Time govt, RBI stop spat, work in harmony

Time govt, RBI stop spat, work in harmony

The ongoing spat between Government of India and RBI has unfortunately spilled in the open in recent times, in spite of the fact that RBI is very much part of governance of the Country. Political twist has sought to be given to the issue when some people of ruling party wanted to embarrass the opposition for criticizing the government by saying that long ago, the first prime minister of the country Sh. Jawaharlal Nehru had clearly advised the then Governor RBI that, the RBI as an institution was autonomous within the government and that there was no concept of absolute autonomy. It only exposes the lack of appreciation of the working of the system by the people at helm of affairs today. 

One has to understand and have faith in the fact that successful democracies work through institutions. It is immature on the part of a popularly elected government to scream at technocrats who have been appointed by the government to deliver on goals that are defined by either law or the monetary policy agreement. It is perhaps equally unfair on part of these technocrats to shout from rooftop that their autonomy was absolute and that it was being trampled. What is the use of trying to score debating points for both of them. The government of the day has to keep in mind that technocrats are not political opponents. One key challenge is to clarify roles, responsibilities and build accountability into the arrangement.

 Unlike the constitutional bodies like the Election Commission, CAG, UPSC, Finance Commission, Attorney General etc., RBI is only a statutory body under an act of Parliament i.e. Reserve Bank of India Act 1934. RBI was originally a privately owned entity. It was nationalised in 1949.

It is interesting to note that the central banks in a large number of countries are also not creatures of constitutions and the instances of differences between the governments and central banks are not uncommon.

Such differences reflect robustness of democracy and respect for functional autonomy of the important statutory institution like a central bank, as long as the differences are settled amicably through dialogue and in the best interest of the economy and public interest. It is also important that the discussions, and ironing out of differences on various issues as well as finding the best middle path are always done out of the public and media glare.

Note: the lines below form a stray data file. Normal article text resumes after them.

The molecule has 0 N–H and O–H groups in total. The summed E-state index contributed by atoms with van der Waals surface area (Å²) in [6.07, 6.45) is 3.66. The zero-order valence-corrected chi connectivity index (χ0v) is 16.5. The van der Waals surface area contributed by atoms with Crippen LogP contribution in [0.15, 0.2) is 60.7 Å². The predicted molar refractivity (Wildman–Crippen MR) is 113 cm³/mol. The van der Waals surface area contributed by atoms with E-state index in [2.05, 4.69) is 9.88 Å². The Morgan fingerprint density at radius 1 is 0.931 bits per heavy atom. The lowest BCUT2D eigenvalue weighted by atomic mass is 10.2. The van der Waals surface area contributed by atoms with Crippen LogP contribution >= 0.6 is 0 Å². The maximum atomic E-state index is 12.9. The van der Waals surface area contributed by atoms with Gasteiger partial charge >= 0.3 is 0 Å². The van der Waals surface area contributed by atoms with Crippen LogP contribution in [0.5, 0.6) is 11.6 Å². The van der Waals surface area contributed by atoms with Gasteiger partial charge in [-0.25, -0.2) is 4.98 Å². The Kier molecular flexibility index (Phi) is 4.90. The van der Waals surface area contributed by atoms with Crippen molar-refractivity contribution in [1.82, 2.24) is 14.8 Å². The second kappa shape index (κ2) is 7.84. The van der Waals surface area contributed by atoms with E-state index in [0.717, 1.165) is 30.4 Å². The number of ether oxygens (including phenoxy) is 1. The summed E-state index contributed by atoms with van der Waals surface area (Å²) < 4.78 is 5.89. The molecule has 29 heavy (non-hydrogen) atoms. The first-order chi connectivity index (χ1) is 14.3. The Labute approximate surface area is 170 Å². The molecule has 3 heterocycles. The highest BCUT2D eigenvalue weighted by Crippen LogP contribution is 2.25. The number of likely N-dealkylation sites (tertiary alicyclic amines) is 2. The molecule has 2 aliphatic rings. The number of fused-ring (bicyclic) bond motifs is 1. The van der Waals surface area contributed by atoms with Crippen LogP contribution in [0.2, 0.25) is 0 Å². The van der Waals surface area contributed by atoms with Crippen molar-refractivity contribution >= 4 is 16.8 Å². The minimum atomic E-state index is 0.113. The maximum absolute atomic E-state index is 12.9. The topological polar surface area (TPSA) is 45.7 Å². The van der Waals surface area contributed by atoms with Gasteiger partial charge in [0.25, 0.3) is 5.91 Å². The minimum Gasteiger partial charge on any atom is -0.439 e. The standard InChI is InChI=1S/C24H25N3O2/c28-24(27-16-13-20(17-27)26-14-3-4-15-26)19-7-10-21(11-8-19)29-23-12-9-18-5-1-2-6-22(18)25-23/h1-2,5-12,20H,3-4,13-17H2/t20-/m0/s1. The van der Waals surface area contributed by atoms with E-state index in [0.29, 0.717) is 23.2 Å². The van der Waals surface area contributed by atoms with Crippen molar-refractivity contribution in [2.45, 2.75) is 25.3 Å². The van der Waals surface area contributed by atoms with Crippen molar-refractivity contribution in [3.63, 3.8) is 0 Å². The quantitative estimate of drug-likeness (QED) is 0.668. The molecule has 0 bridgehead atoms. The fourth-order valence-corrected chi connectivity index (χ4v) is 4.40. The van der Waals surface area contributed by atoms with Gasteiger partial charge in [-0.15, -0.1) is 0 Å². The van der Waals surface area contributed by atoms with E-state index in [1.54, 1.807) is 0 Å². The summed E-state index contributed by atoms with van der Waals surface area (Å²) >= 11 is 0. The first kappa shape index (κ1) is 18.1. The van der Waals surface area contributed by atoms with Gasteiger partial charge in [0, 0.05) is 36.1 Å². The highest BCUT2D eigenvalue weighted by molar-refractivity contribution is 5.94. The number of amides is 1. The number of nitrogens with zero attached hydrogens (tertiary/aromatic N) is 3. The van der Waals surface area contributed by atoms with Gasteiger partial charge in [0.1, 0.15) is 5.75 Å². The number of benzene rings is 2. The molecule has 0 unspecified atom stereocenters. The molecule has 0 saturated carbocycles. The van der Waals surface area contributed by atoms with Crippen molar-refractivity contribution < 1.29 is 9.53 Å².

In India, perhaps on nationalisation of RBI in 1949, it was felt that if a rare situation arose where the differences between government and RBI were not reconciled through discussions, there should be a way out.     

For this, Section 7 of the RBI Act 1934, that gives the government the power to give instructions to the central bank in the public interest, after consulting the governor, which was not in the original law that established the RBI, was added after nationalization in 1949.

It is interesting to note that the RBI board at that time is said to have wanted a provision in the law that the government has to take responsibility for the consequences of any policy that was forced on the RBI through Section 7. The proposed clause was however not included in the section.

It is also pertinent to note that there has never been any occasion to invoke the provisions of the section 7 even once, either for consultations or for directions. Therefore, we are in an unprecedented situation where government has invoked the section for consultations. Questions are being asked as to why the situation has been made to deteriorate so much as to be forced to invoke the provision.

It is getting clearer that the failure of the  present government to appreciate the need to safeguard autonomy of different entities like RBI, CBI, CVC, etc. and work smoothly with them.

It is agreed by one and all that on all issues concerning monetary related policies and banking related policies there should be a continuous dialogue between government and RBI with RBI having functional autonomy in taking decisions. However it is not at all uncommon for them to differ many times, on account of pursuit of their respective mandates. As said before this has happened many times with earlier finance ministers and governors of RBI which however, never led to a situation of invocation of powers of Sec 7 by the government.

The present team in RBI which accepted a fate accompli and swallowed the demonetisation pill along with the series of muddle headed follow up actions of the government without a whimper, has  now stood up for its autonomy that surprised the government. In retaliation the government has apparently taken a rigid stand which the experts believe, is unreasonable and not in the long term interest of the Country’s economy. It is often repeated stand of blaming the predecessor government is no longer cutting ice with the general public.